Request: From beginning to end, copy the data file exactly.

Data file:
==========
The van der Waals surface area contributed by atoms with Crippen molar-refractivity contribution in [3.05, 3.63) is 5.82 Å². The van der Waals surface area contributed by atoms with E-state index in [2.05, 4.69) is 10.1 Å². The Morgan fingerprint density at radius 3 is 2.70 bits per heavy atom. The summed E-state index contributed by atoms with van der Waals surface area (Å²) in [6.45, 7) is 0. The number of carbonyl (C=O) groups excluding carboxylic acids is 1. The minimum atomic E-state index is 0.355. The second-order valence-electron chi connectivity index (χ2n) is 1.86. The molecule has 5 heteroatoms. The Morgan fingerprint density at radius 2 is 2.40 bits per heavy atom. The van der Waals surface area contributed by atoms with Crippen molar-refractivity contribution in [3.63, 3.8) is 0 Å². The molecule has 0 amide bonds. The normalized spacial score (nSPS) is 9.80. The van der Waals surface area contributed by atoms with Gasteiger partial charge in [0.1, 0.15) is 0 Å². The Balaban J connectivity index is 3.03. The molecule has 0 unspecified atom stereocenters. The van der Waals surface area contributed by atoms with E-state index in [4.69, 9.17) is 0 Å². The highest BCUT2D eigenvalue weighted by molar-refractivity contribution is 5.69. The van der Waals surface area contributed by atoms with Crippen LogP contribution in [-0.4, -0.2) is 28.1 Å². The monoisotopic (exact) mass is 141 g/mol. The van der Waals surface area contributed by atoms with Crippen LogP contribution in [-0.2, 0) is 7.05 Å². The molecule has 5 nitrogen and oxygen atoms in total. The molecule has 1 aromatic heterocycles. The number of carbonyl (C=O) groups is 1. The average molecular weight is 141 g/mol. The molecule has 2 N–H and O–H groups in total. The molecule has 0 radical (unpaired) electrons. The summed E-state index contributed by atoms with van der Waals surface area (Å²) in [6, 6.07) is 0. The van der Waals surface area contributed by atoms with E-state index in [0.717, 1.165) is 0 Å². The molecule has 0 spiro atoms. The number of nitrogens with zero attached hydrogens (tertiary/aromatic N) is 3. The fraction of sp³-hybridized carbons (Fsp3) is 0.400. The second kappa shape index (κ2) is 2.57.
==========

The van der Waals surface area contributed by atoms with Crippen molar-refractivity contribution in [3.05, 3.63) is 5.82 Å². The van der Waals surface area contributed by atoms with E-state index in [2.05, 4.69) is 10.1 Å². The Morgan fingerprint density at radius 3 is 2.70 bits per heavy atom. The summed E-state index contributed by atoms with van der Waals surface area (Å²) in [6.45, 7) is 0. The number of carbonyl (C=O) groups excluding carboxylic acids is 1. The minimum atomic E-state index is 0.355. The second-order valence-electron chi connectivity index (χ2n) is 1.86. The molecule has 5 heteroatoms. The Morgan fingerprint density at radius 2 is 2.40 bits per heavy atom. The van der Waals surface area contributed by atoms with Crippen molar-refractivity contribution in [3.63, 3.8) is 0 Å². The molecule has 0 amide bonds. The normalized spacial score (nSPS) is 9.80. The van der Waals surface area contributed by atoms with Gasteiger partial charge in [0.1, 0.15) is 0 Å². The Balaban J connectivity index is 3.03. The molecule has 0 unspecified atom stereocenters. The van der Waals surface area contributed by atoms with E-state index in [4.69, 9.17) is 0 Å². The highest BCUT2D eigenvalue weighted by molar-refractivity contribution is 5.69. The van der Waals surface area contributed by atoms with Crippen LogP contribution in [-0.4, -0.2) is 28.1 Å². The monoisotopic (exact) mass is 141 g/mol. The van der Waals surface area contributed by atoms with Crippen LogP contribution in [-0.2, 0) is 7.05 Å². The molecule has 5 nitrogen and oxygen atoms in total. The molecule has 1 aromatic heterocycles. The number of carbonyl (C=O) groups is 1. The average molecular weight is 141 g/mol. The molecule has 2 N–H and O–H groups in total. The molecule has 0 radical (unpaired) electrons. The summed E-state index contributed by atoms with van der Waals surface area (Å²) in [6, 6.07) is 0. The van der Waals surface area contributed by atoms with E-state index in [0.717, 1.165) is 0 Å². The molecule has 0 spiro atoms. The number of nitrogens with zero attached hydrogens (tertiary/aromatic N) is 3. The fraction of sp³-hybridized carbons (Fsp3) is 0.400. The second kappa shape index (κ2) is 2.57.